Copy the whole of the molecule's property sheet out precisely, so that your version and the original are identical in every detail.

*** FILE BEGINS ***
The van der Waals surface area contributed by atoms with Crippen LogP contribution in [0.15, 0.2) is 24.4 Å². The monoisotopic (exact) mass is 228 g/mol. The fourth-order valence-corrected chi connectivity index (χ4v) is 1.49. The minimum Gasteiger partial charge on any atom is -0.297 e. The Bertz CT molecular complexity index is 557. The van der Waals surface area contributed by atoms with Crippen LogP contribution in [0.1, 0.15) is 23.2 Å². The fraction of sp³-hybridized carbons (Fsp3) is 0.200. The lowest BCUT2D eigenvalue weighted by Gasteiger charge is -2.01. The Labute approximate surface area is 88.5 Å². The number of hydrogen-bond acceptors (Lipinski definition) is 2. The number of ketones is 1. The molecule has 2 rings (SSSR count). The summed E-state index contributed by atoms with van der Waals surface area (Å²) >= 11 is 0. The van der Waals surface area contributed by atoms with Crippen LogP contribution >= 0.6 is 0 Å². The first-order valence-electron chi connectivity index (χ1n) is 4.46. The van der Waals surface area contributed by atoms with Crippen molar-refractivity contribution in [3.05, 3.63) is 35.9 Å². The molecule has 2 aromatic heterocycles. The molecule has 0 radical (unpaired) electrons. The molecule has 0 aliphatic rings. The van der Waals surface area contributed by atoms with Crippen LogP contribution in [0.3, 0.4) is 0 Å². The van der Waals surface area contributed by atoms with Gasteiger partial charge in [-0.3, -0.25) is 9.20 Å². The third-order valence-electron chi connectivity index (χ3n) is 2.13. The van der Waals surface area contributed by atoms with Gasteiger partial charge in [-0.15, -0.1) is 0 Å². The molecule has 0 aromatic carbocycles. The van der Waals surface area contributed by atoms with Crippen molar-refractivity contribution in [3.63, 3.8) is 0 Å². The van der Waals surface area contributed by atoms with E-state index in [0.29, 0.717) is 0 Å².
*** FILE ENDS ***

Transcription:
The van der Waals surface area contributed by atoms with Crippen LogP contribution in [0.15, 0.2) is 24.4 Å². The monoisotopic (exact) mass is 228 g/mol. The fourth-order valence-corrected chi connectivity index (χ4v) is 1.49. The minimum Gasteiger partial charge on any atom is -0.297 e. The Bertz CT molecular complexity index is 557. The van der Waals surface area contributed by atoms with Crippen LogP contribution in [0.1, 0.15) is 23.2 Å². The fraction of sp³-hybridized carbons (Fsp3) is 0.200. The lowest BCUT2D eigenvalue weighted by Gasteiger charge is -2.01. The Labute approximate surface area is 88.5 Å². The number of hydrogen-bond acceptors (Lipinski definition) is 2. The number of ketones is 1. The molecule has 2 rings (SSSR count). The summed E-state index contributed by atoms with van der Waals surface area (Å²) >= 11 is 0. The van der Waals surface area contributed by atoms with Crippen LogP contribution >= 0.6 is 0 Å². The first-order valence-electron chi connectivity index (χ1n) is 4.46. The van der Waals surface area contributed by atoms with Crippen molar-refractivity contribution in [3.05, 3.63) is 35.9 Å². The molecule has 2 aromatic heterocycles. The molecule has 0 radical (unpaired) electrons. The molecule has 0 aliphatic rings. The van der Waals surface area contributed by atoms with Crippen LogP contribution in [0.3, 0.4) is 0 Å². The van der Waals surface area contributed by atoms with Gasteiger partial charge in [-0.3, -0.25) is 9.20 Å². The third-order valence-electron chi connectivity index (χ3n) is 2.13. The van der Waals surface area contributed by atoms with Gasteiger partial charge in [-0.15, -0.1) is 0 Å². The molecule has 0 aromatic carbocycles. The van der Waals surface area contributed by atoms with Crippen molar-refractivity contribution in [3.63, 3.8) is 0 Å². The van der Waals surface area contributed by atoms with E-state index in [0.29, 0.717) is 0 Å².